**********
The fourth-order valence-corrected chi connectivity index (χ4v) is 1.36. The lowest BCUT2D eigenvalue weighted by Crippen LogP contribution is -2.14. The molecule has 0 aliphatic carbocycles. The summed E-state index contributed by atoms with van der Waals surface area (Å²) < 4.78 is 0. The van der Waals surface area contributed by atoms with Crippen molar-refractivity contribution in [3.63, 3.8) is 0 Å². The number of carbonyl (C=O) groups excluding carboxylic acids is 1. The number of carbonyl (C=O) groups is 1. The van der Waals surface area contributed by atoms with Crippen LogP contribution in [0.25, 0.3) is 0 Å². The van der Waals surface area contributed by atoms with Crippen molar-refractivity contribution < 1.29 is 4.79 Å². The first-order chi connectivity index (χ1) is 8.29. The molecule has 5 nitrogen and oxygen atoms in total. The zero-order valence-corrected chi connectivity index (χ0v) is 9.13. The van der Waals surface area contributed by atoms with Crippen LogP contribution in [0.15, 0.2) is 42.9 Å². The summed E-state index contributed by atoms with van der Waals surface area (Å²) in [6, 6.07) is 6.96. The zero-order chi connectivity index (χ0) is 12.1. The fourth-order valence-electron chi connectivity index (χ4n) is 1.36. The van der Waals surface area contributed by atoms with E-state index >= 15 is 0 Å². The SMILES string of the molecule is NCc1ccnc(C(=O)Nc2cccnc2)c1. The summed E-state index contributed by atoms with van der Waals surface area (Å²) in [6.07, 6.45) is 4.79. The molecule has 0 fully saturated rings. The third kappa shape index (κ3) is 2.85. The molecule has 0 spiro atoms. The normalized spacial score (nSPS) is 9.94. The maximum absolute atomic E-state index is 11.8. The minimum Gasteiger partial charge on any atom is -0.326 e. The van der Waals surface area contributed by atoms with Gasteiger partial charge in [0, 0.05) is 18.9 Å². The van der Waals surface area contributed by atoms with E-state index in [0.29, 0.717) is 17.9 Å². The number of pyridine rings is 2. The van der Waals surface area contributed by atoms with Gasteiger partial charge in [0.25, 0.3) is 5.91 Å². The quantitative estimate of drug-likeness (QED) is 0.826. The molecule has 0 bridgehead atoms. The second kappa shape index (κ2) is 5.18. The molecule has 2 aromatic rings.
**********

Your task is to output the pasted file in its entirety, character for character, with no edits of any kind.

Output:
The fourth-order valence-corrected chi connectivity index (χ4v) is 1.36. The lowest BCUT2D eigenvalue weighted by Crippen LogP contribution is -2.14. The molecule has 0 aliphatic carbocycles. The summed E-state index contributed by atoms with van der Waals surface area (Å²) < 4.78 is 0. The van der Waals surface area contributed by atoms with Crippen molar-refractivity contribution in [3.63, 3.8) is 0 Å². The number of carbonyl (C=O) groups excluding carboxylic acids is 1. The number of carbonyl (C=O) groups is 1. The van der Waals surface area contributed by atoms with Crippen LogP contribution in [0.25, 0.3) is 0 Å². The van der Waals surface area contributed by atoms with Crippen molar-refractivity contribution < 1.29 is 4.79 Å². The first-order chi connectivity index (χ1) is 8.29. The molecule has 5 nitrogen and oxygen atoms in total. The zero-order valence-corrected chi connectivity index (χ0v) is 9.13. The van der Waals surface area contributed by atoms with Crippen LogP contribution in [0.15, 0.2) is 42.9 Å². The summed E-state index contributed by atoms with van der Waals surface area (Å²) in [6, 6.07) is 6.96. The zero-order chi connectivity index (χ0) is 12.1. The fourth-order valence-electron chi connectivity index (χ4n) is 1.36. The van der Waals surface area contributed by atoms with E-state index >= 15 is 0 Å². The SMILES string of the molecule is NCc1ccnc(C(=O)Nc2cccnc2)c1. The summed E-state index contributed by atoms with van der Waals surface area (Å²) in [6.07, 6.45) is 4.79. The molecule has 0 fully saturated rings. The third kappa shape index (κ3) is 2.85. The molecule has 0 spiro atoms. The normalized spacial score (nSPS) is 9.94. The maximum absolute atomic E-state index is 11.8. The minimum Gasteiger partial charge on any atom is -0.326 e. The van der Waals surface area contributed by atoms with Gasteiger partial charge in [0, 0.05) is 18.9 Å². The van der Waals surface area contributed by atoms with E-state index in [0.29, 0.717) is 17.9 Å². The number of pyridine rings is 2. The van der Waals surface area contributed by atoms with Gasteiger partial charge in [0.25, 0.3) is 5.91 Å². The quantitative estimate of drug-likeness (QED) is 0.826. The molecule has 0 bridgehead atoms. The second kappa shape index (κ2) is 5.18. The molecule has 2 aromatic rings.